Trump-Rus­sia col­lu­sion claims in Steele dossier now called ‘likely false’

The Washington Times Weekly - - Politics - BY ROWAN SCAR­BOR­OUGH

Ya­hoo News’ Michael Isikoff, an early pub­lic con­duit for Christo­pher Steele’s anti-Trump dossier, now says the for­mer British spy’s sen­sa­tional Rus­sia col­lu­sion charges lack ap­par­ent ev­i­dence and are “likely false.”

As Elec­tion Day loomed in Septem­ber 2016, Mr. Isikoff was the first Wash­ing­ton jour­nal­ist to write about Mr. Steele’s me­mos. He fo­cused on Mr. Steele’s con­tention that Trump cam­paign vol­un­teer Carter Page met with ne­far­i­ous op­er­a­tives of Rus­sian Pres­i­dent Vladimir Putin dur­ing a pub­licly an­nounced trip to Moscow in July 2016.

As re­ported by the Daily Caller, Mr. Isikoff this month told Me­di­aite colum­nist John Ziegler: “When you ac­tu­ally get into the de­tails of the Steele dossier, the spe­cific al­le­ga­tions, we have not seen the ev­i­dence to sup­port them, and in fact, there is good grounds to think that some of the more sen­sa­tional al­le­ga­tions will never be proven and are likely false.”

Mr. Isikoff is best friends with Fu­sion GPS co-founder Glenn Simp­son, who hired Mr. Steele in May and June 2016 with money fun­neled through a law firm from the Hil­lary Clin­ton cam­paign and the Demo­cratic Na­tional Com­mit­tee. Mr. Isikoff was one of a hand­ful of main­stream jour­nal­ists who met with Mr. Steele in Wash­ing­ton as ar­ranged by Mr. Simp­son.

Mother Jones mag­a­zine’s David Corn wrote the sec­ond Wash­ing­ton dossier story based on an in­ter­view with Mr. Steele, who ac­knowl­edged he was des­per­ate to stop the Trump cam­paign and prompt the FBI to ratchet up its in­ves­ti­ga­tion.

Mr. Isikoff and Mr. Corn would team up on a March 2018 best-sell­ing book, “Rus­sian Roulette.” It told Mr. Steele’s story in a fa­vor­able light amid a nar­ra­tive on Moscow’s di­rect elec­tion in­ter­fer­ence by hack­ing Demo­cratic Party com­put­ers.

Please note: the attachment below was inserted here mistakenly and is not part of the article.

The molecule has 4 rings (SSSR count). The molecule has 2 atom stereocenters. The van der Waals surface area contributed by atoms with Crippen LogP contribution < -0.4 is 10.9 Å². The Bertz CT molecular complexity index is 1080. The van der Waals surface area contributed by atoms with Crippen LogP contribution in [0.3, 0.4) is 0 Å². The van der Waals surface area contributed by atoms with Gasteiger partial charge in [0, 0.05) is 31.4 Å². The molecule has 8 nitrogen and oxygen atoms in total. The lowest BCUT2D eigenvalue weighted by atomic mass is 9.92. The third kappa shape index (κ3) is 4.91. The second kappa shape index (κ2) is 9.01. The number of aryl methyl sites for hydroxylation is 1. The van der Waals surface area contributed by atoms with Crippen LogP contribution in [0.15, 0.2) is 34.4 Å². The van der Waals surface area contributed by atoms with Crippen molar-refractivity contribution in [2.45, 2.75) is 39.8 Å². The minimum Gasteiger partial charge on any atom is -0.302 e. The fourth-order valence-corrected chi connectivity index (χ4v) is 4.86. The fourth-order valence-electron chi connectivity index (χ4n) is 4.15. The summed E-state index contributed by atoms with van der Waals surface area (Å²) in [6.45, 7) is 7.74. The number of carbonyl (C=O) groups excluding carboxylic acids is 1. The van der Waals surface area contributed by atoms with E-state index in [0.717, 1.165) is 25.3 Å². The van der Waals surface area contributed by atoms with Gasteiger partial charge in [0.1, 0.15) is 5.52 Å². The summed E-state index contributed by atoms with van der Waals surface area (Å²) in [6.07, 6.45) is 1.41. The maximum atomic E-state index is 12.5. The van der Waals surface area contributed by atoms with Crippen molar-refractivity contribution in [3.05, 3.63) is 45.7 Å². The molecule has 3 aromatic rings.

The book helped Mr. Steele at­tract a large lib­eral fol­low­ing on so­cial me­dia that loy­ally at­tested to the dossier’s ac­cu­racy.

Mr. Steele also had a big fan in Rep. Adam B. Schiff, Cal­i­for­nia Demo­crat, who read his charges at a March 2017 hear­ing of the House Per­ma­nent Select Com­mit­tee on In­tel­li­gence. Mr. Schiff as­sumes the com­mit­tee’s chair­man­ship in Jan­uary. Repub­li­cans spec­u­late that he will con­tinue to col­lect and re­search Fu­sion GPS’s anti-Trump me­mos.

It has been 31 months since Mr. Steele sub­mit­ted his first dossier memo in June 2106 to Fu­sion GPS; 30 months since the FBI opened an in­ves­ti­ga­tion that came to rely heav­ily on his work; 27 months since Mr. Isikoff wrote the first dossier story; 24 months since Buz­zFeed posted the en­tire dossier; 24 months since the House and Se­nate in­tel­li­gence com­mit­tees opened their sep­a­rate probes; and 19 months since spe­cial coun­sel Robert Mueller took charge of the Trump-Rus­sia in­ves­ti­ga­tion.

The Wash­ing­ton Times looked at Mr. Steele’s core col­lu­sion charges to see how they have stood up:

Ac­cu­sa­tion: The Trump cam­paign was a part­ner in an “ex­ten­sive con­spir­acy” with the Krem­lin to in­ter­fere in the 2016 elec­tion.

To­day: There is no con­firmed pub­lic ev­i­dence. No Trump per­son has been charged in such a con­spir­acy. Mr. Mueller’s of­fice in­formed Pres­i­dent Trump that he isn’t a tar­get.

Ac­cu­sa­tion: Then-Trump at­tor­ney Michael Co­hen se­cretly trav­eled to Prague in Au­gust 2016 and met with Putin aides to or­ga­nize cash pay­ments to hush up hack­ers who in­fil­trated Demo­cratic Party com­put­ers.

To­day: There is no con­firmed pub­lic ev­i­dence. Co­hen, who has pleaded guilty to tax eva­sion charges and is co­op­er­at­ing with Mr. Mueller, still ve­he­mently de­nies he ever went to Prague. No court fil­ings in­di­cate he has any knowl­edge of Trump col­lu­sion, and he has said he doesn’t.

McClatchy news ser­vice has pub­lished two sto­ries as­sert­ing that Mr. Mueller has ev­i­dence Co­hen went to Prague.

Fu­sion’s Mr. Simp­son told Congress that Co­hen could have trav­eled to Prague by way of a yacht and Rus­sian air­craft.

Daniel Jones, a for­mer Se­nate Demo­cratic aide, told the FBI in 2017 that he had amassed $50 mil­lion from wealthy donors to keep in­ves­ti­gat­ing Mr. Trump. He said he hired Fu­sion GPS and Mr. Steele.

Ac­cu­sa­tion: Carter Page met with two Putin op­er­a­tives and dis­cussed a bro­ker­age fee in re­turn for push­ing an end to U.S. sanc­tions on wealthy Rus­sians and busi­nesses.

To­day: Pro-Rus­sia en­ergy in­vestor Mr. Page em­barked on per­haps the most sus­pi­cious course of ac­tion when he trav­eled to Moscow to de­liver a pub­lic col­lege speech in July 2106. He once worked in Moscow as a Mer­rill Lynch banker.

The FBI wire­tapped him for one year based largely on the dossier. No ev­i­dence has emerged pub­licly that he ever met with Putin peo­ple or dis­cussed bribes. He has told the FBI and Congress that he didn’t. He has not been charged.

Ac­cu­sa­tion: Mr. Page and cam­paign man­ager Paul Manafort worked as a team to co­or­di­nate elec­tion in­ter­fer­ence with the Krem­lin.

To­day: No pub­lic ev­i­dence to sup­port this sce­nario. The two say they don’t know each other and have never spo­ken. Manafort stands con­victed of tax fraud and other charges. Mr. Mueller has made no court fil­ing that in­di­cates he is in­volved in a Rus­sian elec­tion con­spir­acy.